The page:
Santa Cruz has just unveiled the redesigned Tallboy. The latest version is longer upfront, shorter in the back and slacker than its predecessors. The sum of these changes is a short-travel trail bike with a penchant for speed. Read on for the details and first ride impressions.
Tallboy 3 highlights
- Longer reach, shorter chainstays, slacker head angle
- Available in 29er and 27.5+ builds
- 120mm of front suspension (130mm for 27.5+)
- 110mm VPP rear suspension
- 73mm threaded bottom bracket
- Front derailleur compatible
- Available in small, medium, large, XL and XXL
- Pricing from $6,499-$7799 (UK and Aus pricing TBC)
- More affordable build kits to follow
- Available in May
A Tallboy in name alone
Version 3.0 of the venerable Tallboy is a drastic departure from the two previous iterations. In truth, the second-generation Tallboy wasn’t a redesign as much as it was a quick refresh to keep on target in the component standards shooting gallery.
The quick-release rear end was replaced by a 142x12mm thru-axle, a direct-mount was added for the front derailleur, as was internal routing for a dropper seatpost. The latest Tallboy also gets a standards reboot, receiving ‘boosted’ thru-axles at both ends, internal cable routing, and a much cleaner removable mount for a front derailleur.
The Tallboy’s geometry remained unchanged through the first two generations and in this regard, the new Tallboy is an entirely new machine that’s in line with the growing crop of short-travel 29er trail bikes.
Like its forefathers, the Tallboy 3 comes equipped with a 120mm suspension fork (thankfully now with 34mm stanchions). The head tube angle is 2.2 degrees slacker at 68 degrees. The front center has been lengthened as well. The frames now sport 40-50mm longer reach numbers across the five frame sizes and come stock with stubby, 50mm stems and 760mm handlebars.
The 29er Tallboy still sports a 120mm suspension fork, but its mounted to a head tube that’s slacker by two degrees
Santa Cruz also steepened the seat tube by .6 degrees to 73 degrees. The seat tube is also approximately 30mm shorter. This results in appreciably better standover clearance and compatibility with longer-stroke dropper seatposts. In fact, medium through XL Tallboys will come with 150mm droppers. The XXL boasts a 175mm dropper, while the size small makes do with a still ample 125mm version.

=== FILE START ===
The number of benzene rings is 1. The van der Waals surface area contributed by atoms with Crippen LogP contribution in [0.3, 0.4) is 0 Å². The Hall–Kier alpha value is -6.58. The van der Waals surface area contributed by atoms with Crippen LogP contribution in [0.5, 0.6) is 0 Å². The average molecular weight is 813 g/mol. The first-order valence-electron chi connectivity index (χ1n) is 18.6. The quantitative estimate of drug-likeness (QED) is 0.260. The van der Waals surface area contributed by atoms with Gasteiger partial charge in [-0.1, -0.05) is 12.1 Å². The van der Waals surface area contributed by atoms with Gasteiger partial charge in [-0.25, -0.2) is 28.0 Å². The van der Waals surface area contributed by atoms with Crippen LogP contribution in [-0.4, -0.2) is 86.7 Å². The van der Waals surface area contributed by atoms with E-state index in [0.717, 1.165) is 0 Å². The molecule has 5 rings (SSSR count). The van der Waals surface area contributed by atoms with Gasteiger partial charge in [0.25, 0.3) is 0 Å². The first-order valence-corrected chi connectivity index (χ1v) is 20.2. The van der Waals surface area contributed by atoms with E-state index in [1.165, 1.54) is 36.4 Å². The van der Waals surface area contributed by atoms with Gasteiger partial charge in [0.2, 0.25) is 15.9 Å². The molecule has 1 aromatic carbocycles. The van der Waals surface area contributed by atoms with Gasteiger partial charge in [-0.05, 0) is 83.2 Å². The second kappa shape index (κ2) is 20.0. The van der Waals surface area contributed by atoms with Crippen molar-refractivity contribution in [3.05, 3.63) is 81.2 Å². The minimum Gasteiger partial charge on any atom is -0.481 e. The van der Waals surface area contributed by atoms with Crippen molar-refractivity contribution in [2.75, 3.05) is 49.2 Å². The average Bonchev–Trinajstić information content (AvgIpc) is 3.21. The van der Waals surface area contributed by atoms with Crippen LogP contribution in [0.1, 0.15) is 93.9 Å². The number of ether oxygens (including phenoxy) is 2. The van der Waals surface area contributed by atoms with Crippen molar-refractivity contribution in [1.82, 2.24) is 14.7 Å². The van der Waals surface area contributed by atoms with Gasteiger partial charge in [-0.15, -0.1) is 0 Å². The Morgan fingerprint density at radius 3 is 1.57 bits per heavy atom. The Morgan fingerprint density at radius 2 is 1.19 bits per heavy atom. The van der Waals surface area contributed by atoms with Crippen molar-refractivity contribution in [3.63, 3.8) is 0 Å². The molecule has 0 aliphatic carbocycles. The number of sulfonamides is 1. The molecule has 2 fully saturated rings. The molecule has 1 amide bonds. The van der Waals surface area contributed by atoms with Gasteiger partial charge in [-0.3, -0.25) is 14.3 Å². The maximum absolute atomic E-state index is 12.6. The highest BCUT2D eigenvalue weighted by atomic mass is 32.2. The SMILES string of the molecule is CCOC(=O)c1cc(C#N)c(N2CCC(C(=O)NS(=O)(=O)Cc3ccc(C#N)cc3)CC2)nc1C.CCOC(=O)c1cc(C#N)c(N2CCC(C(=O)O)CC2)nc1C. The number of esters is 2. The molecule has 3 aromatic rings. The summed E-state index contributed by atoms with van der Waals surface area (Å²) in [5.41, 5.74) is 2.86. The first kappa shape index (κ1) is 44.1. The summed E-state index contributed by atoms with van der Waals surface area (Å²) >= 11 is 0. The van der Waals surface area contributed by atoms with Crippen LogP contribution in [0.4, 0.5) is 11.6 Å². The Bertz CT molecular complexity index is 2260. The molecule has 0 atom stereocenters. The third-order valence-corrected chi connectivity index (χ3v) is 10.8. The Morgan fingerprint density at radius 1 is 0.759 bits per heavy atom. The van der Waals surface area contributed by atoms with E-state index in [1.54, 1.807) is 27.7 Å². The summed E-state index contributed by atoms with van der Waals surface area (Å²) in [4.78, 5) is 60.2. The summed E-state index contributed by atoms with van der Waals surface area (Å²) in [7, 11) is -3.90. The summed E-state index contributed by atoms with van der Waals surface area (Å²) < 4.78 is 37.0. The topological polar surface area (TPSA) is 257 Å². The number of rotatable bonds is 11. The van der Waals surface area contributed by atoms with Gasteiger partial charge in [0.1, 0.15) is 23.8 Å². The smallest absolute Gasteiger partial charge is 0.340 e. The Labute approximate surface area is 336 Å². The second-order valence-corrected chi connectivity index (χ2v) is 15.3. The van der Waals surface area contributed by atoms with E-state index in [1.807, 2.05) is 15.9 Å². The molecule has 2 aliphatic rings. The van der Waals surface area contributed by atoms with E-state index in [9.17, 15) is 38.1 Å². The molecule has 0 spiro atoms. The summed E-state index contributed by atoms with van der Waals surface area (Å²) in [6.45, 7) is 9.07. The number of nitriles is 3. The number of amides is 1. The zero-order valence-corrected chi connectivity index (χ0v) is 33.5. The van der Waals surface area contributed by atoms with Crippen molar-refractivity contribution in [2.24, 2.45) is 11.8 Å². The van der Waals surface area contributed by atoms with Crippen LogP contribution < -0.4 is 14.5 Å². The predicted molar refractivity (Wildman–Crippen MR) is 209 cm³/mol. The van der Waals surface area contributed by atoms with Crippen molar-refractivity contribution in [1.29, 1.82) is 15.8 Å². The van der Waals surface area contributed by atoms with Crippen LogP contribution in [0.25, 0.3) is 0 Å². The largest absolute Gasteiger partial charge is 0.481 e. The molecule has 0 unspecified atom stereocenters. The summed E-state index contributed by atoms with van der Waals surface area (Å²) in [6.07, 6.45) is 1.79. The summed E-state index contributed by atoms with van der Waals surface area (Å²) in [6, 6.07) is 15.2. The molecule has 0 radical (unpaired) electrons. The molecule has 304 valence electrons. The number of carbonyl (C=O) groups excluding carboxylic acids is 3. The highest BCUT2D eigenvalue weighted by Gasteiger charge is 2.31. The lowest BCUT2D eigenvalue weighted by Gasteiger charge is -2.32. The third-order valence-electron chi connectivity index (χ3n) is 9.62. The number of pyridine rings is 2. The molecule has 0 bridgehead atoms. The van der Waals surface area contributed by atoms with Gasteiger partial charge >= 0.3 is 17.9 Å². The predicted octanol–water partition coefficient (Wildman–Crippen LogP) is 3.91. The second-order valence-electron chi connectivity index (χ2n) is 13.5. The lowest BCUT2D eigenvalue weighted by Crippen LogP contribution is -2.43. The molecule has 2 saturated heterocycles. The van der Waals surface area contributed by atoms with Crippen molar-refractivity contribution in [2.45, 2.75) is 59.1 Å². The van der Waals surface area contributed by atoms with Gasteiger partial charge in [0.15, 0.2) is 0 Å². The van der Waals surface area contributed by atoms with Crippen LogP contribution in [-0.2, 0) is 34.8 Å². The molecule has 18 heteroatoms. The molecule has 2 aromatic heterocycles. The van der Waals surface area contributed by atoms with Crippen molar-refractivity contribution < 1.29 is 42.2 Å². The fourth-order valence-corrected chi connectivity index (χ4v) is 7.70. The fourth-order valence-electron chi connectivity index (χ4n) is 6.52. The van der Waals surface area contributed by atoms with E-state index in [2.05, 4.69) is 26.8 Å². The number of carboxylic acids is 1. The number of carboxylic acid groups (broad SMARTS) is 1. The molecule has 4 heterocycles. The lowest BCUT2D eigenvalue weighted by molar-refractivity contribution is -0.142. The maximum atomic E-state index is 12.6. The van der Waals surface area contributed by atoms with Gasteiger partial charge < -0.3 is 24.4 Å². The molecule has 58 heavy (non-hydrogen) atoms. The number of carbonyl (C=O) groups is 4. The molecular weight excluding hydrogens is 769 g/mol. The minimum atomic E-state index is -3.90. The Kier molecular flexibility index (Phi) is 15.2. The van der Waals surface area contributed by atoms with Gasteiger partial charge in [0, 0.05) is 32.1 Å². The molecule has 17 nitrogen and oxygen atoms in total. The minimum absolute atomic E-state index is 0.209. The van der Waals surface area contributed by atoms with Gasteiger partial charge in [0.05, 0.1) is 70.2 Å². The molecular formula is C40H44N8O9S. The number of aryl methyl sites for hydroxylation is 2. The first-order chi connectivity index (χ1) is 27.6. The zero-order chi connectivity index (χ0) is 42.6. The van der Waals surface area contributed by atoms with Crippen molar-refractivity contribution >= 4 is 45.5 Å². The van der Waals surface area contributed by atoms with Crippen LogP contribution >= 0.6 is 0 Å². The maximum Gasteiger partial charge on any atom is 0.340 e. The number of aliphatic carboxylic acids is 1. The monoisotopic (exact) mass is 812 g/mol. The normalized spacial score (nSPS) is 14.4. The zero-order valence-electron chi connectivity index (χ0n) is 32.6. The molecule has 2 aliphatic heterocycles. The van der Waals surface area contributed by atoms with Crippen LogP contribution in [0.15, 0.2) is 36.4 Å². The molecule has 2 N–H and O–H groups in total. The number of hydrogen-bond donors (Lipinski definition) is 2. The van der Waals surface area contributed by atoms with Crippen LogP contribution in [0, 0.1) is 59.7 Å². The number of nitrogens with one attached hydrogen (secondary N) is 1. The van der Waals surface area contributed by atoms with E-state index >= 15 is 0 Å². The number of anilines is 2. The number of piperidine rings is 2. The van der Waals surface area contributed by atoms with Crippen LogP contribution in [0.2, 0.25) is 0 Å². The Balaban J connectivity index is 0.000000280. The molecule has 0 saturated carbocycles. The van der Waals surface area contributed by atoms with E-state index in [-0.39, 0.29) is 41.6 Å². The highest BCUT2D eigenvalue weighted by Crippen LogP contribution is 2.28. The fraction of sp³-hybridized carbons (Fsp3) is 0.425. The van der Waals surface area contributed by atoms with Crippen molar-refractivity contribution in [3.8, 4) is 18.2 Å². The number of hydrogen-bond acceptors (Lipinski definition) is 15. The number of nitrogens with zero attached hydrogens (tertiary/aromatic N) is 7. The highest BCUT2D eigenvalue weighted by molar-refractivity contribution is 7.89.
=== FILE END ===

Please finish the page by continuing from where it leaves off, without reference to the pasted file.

Last but certainly not least, the chainstays on the Tallboy 3 shrink by 11mm to 17in/432mm.
Like the Bronson, 5010 and Hightower, the Tallboy gets a repositioned VPP linkage that shortens the rear end
So now that the Tallboy sits firmly in the trail bike category, does this mean there’s room for a purebred cross-country full suspension in the company’s line? Room, yes. But according to Santa Cruz, demand for such a bike is an open question.
Not just a 29er
Just like the Hightower, the Tallboy 3 is available in 29er and 27.5+ versions. The same flip chip arrangement in the upper VPP link is used to more or less preserve the bike’s geometry between wheelsizes. In transitioning the 29er Tallboy to the 27.5+ role, the rider will also need to swap or lengthen the 120mm fork to 130mm. The 27.5+ complete Tallboy is equipped with a 130mm Fox 34.
A flip chip in the upper VPP link and a fork swap are required to go from 29 to 27.5+ on the new Tallboy
To start with, Santa Cruz is offering two 29er builds and one 27.5+ version. I’m testing the Tallboy 29 CC with the premium XX1 build and Enve M60 HV wheels. Weight for a size medium is 25.8lb / 11.7kg.
If the bikes shown in this initial launch are outside your budget, hold tight — additional Tallboy builds at more affordable price points will be available in the coming months.
Since its introduction in 2009, the Tallboy has stood at the rowdy end of the cross-country bike spectrum. From the outset, Santa Cruz opted to spec the bike with a 120mm suspension fork, which increased the scope of its ability and made it harder to pigeonhole as strictly an XC rig. As a former Tallboy 2.0 owner, I categorized it as a one-bike quiver for the trail biker who is also an avid endurance racer.
While still light enough to be flogged in amateur endurance races, the handling of the Tallboy 3 is considerably different. Thanks to the shorter chainstays, it’s noticeably easier to loft the front end through rock gardens or to pedal kick off ledges. Riders familiar with the older versions may need to adjust their body language to suit the Tallboy’s new trail bike mannerisms. It’s a steer-from-the-hips machine that can keep pace with the likes of Evil’s Following, the Yeti SB4.5c or the recently-released Norco Optic.
Despite drastic geometry changes and a 10mm bump in suspension travel, the Tallboy’s stellar pedaling performance remains intact and may have gained a bit of confidence in coping with bigger hits.
Santa Cruz made some kinematic changes in the redesign. The initial leverage ratio is higher, making it more sensitive to small bumps and improving traction. The mid-stroke is firmer than previous versions, requiring more force to move the rear end deeper through the stroke, so it conserves its travel until it’s really needed.
While my time on this new bike is limited, it’s quite clear that the Tallboy 3 has unabashedly embraced the trail bike side of its previously split personality. You could think of it as downsized Hightower, or as a big-wheeled 5010. Either way, the result is the same — a swift trail bike that’s more capable than its predecessors.
Stay tuned for a long-term review as well as a comparison of the Tallboy’s performance with 29in and 27.5+ wheels.